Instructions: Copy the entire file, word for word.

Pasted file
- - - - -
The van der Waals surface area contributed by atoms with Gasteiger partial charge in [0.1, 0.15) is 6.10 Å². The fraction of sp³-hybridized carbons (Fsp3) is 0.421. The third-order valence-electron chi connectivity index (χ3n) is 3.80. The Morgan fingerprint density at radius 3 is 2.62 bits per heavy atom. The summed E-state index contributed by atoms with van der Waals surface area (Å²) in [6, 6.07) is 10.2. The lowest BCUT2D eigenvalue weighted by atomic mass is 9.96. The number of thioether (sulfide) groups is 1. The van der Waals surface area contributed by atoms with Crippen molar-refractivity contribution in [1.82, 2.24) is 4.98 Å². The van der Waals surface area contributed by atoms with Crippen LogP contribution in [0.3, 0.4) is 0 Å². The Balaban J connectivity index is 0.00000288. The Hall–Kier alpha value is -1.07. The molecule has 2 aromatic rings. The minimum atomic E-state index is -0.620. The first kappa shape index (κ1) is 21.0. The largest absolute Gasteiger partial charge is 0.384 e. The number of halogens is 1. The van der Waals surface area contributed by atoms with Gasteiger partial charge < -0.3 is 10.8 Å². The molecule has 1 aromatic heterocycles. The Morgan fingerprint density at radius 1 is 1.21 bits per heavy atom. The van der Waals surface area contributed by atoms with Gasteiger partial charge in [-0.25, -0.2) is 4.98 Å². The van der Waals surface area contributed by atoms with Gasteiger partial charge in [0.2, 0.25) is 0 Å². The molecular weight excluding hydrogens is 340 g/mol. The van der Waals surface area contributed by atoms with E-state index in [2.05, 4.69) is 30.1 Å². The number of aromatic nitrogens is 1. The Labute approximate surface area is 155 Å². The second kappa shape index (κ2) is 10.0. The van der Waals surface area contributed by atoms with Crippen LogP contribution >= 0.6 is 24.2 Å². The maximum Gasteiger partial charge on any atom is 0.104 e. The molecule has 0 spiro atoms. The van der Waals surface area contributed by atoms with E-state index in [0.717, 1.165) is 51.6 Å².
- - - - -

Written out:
The van der Waals surface area contributed by atoms with Gasteiger partial charge in [0.1, 0.15) is 6.10 Å². The fraction of sp³-hybridized carbons (Fsp3) is 0.421. The third-order valence-electron chi connectivity index (χ3n) is 3.80. The Morgan fingerprint density at radius 3 is 2.62 bits per heavy atom. The summed E-state index contributed by atoms with van der Waals surface area (Å²) in [6, 6.07) is 10.2. The lowest BCUT2D eigenvalue weighted by atomic mass is 9.96. The number of thioether (sulfide) groups is 1. The van der Waals surface area contributed by atoms with Crippen molar-refractivity contribution in [1.82, 2.24) is 4.98 Å². The van der Waals surface area contributed by atoms with Crippen LogP contribution in [0.3, 0.4) is 0 Å². The Balaban J connectivity index is 0.00000288. The Hall–Kier alpha value is -1.07. The molecule has 2 aromatic rings. The minimum atomic E-state index is -0.620. The first kappa shape index (κ1) is 21.0. The largest absolute Gasteiger partial charge is 0.384 e. The number of halogens is 1. The van der Waals surface area contributed by atoms with Gasteiger partial charge < -0.3 is 10.8 Å². The molecule has 1 aromatic heterocycles. The Morgan fingerprint density at radius 1 is 1.21 bits per heavy atom. The van der Waals surface area contributed by atoms with Gasteiger partial charge in [-0.25, -0.2) is 4.98 Å². The van der Waals surface area contributed by atoms with Gasteiger partial charge in [0.2, 0.25) is 0 Å². The molecular weight excluding hydrogens is 340 g/mol. The van der Waals surface area contributed by atoms with E-state index in [2.05, 4.69) is 30.1 Å². The number of aromatic nitrogens is 1. The Labute approximate surface area is 155 Å². The second kappa shape index (κ2) is 10.0. The van der Waals surface area contributed by atoms with Crippen LogP contribution >= 0.6 is 24.2 Å². The maximum Gasteiger partial charge on any atom is 0.104 e. The molecule has 0 spiro atoms. The van der Waals surface area contributed by atoms with E-state index in [0.717, 1.165) is 51.6 Å².